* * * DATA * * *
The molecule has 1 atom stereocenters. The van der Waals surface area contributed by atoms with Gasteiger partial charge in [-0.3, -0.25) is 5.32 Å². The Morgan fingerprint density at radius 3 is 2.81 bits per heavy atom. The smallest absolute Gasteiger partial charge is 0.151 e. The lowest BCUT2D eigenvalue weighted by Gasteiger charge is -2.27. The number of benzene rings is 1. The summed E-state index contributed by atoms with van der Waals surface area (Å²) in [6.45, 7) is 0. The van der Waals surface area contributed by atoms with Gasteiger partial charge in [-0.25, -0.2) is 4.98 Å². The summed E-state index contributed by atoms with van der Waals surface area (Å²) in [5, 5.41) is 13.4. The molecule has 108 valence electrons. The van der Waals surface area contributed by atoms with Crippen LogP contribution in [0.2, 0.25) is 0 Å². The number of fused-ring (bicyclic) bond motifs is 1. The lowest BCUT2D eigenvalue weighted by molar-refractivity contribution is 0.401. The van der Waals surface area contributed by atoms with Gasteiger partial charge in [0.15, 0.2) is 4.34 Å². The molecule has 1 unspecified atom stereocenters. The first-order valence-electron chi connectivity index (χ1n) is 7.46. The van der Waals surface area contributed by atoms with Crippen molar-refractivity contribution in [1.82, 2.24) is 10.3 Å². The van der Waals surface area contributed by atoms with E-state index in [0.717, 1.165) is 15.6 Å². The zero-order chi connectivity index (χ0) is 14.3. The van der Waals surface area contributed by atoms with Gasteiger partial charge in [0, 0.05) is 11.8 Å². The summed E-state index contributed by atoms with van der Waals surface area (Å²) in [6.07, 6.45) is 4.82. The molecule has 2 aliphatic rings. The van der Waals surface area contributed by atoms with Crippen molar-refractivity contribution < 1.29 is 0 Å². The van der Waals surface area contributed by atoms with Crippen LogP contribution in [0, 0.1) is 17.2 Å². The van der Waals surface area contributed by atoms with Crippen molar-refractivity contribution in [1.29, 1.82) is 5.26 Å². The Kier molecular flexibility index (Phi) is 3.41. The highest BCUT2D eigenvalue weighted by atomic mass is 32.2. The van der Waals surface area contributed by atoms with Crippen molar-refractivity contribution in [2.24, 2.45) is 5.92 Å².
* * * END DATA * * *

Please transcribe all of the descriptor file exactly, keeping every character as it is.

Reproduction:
The molecule has 1 atom stereocenters. The van der Waals surface area contributed by atoms with Gasteiger partial charge in [-0.3, -0.25) is 5.32 Å². The Morgan fingerprint density at radius 3 is 2.81 bits per heavy atom. The smallest absolute Gasteiger partial charge is 0.151 e. The lowest BCUT2D eigenvalue weighted by Gasteiger charge is -2.27. The number of benzene rings is 1. The summed E-state index contributed by atoms with van der Waals surface area (Å²) in [6.45, 7) is 0. The van der Waals surface area contributed by atoms with Gasteiger partial charge in [-0.25, -0.2) is 4.98 Å². The summed E-state index contributed by atoms with van der Waals surface area (Å²) in [5, 5.41) is 13.4. The molecule has 108 valence electrons. The van der Waals surface area contributed by atoms with Crippen LogP contribution in [0.2, 0.25) is 0 Å². The number of fused-ring (bicyclic) bond motifs is 1. The lowest BCUT2D eigenvalue weighted by molar-refractivity contribution is 0.401. The van der Waals surface area contributed by atoms with Gasteiger partial charge in [0.15, 0.2) is 4.34 Å². The molecule has 1 unspecified atom stereocenters. The first-order valence-electron chi connectivity index (χ1n) is 7.46. The van der Waals surface area contributed by atoms with Crippen molar-refractivity contribution in [1.82, 2.24) is 10.3 Å². The van der Waals surface area contributed by atoms with E-state index in [0.717, 1.165) is 15.6 Å². The zero-order chi connectivity index (χ0) is 14.3. The van der Waals surface area contributed by atoms with Gasteiger partial charge in [0, 0.05) is 11.8 Å². The summed E-state index contributed by atoms with van der Waals surface area (Å²) in [6.07, 6.45) is 4.82. The molecule has 2 aliphatic rings. The van der Waals surface area contributed by atoms with Crippen molar-refractivity contribution < 1.29 is 0 Å². The van der Waals surface area contributed by atoms with Crippen LogP contribution in [0, 0.1) is 17.2 Å². The van der Waals surface area contributed by atoms with Crippen molar-refractivity contribution in [1.29, 1.82) is 5.26 Å². The Kier molecular flexibility index (Phi) is 3.41. The highest BCUT2D eigenvalue weighted by atomic mass is 32.2. The van der Waals surface area contributed by atoms with Crippen molar-refractivity contribution in [2.24, 2.45) is 5.92 Å².